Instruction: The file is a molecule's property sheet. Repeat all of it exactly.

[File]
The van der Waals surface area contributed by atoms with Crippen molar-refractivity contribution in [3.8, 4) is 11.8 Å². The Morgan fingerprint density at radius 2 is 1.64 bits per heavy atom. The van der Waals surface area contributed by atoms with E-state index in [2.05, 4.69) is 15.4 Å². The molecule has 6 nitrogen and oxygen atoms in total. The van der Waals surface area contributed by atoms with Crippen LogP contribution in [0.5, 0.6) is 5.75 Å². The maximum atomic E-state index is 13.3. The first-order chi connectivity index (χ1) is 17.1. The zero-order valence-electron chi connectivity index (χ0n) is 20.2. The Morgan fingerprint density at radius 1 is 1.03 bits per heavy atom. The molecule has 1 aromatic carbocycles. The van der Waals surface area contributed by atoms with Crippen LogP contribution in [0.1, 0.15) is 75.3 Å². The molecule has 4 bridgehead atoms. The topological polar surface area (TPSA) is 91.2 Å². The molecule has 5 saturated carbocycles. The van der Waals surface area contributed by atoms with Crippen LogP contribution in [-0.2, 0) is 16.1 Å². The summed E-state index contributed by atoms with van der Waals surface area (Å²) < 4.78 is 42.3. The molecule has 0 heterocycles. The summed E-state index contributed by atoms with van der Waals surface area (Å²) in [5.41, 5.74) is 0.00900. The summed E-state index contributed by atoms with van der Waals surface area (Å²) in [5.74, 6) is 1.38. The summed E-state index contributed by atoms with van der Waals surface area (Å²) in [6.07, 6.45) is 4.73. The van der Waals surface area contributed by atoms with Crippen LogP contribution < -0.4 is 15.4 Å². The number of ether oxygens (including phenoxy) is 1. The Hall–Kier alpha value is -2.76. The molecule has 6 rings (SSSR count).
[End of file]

The van der Waals surface area contributed by atoms with Crippen molar-refractivity contribution in [3.8, 4) is 11.8 Å². The Morgan fingerprint density at radius 2 is 1.64 bits per heavy atom. The van der Waals surface area contributed by atoms with E-state index in [2.05, 4.69) is 15.4 Å². The molecule has 6 nitrogen and oxygen atoms in total. The van der Waals surface area contributed by atoms with Crippen LogP contribution in [0.5, 0.6) is 5.75 Å². The maximum atomic E-state index is 13.3. The first-order chi connectivity index (χ1) is 17.1. The zero-order valence-electron chi connectivity index (χ0n) is 20.2. The Morgan fingerprint density at radius 1 is 1.03 bits per heavy atom. The molecule has 1 aromatic carbocycles. The van der Waals surface area contributed by atoms with Crippen LogP contribution in [0.1, 0.15) is 75.3 Å². The molecule has 4 bridgehead atoms. The topological polar surface area (TPSA) is 91.2 Å². The molecule has 5 saturated carbocycles. The van der Waals surface area contributed by atoms with Crippen LogP contribution in [-0.2, 0) is 16.1 Å². The summed E-state index contributed by atoms with van der Waals surface area (Å²) < 4.78 is 42.3. The molecule has 0 heterocycles. The summed E-state index contributed by atoms with van der Waals surface area (Å²) in [5.41, 5.74) is 0.00900. The summed E-state index contributed by atoms with van der Waals surface area (Å²) in [5.74, 6) is 1.38. The summed E-state index contributed by atoms with van der Waals surface area (Å²) in [6.07, 6.45) is 4.73. The van der Waals surface area contributed by atoms with Crippen LogP contribution < -0.4 is 15.4 Å². The number of ether oxygens (including phenoxy) is 1. The Hall–Kier alpha value is -2.76. The molecule has 6 rings (SSSR count).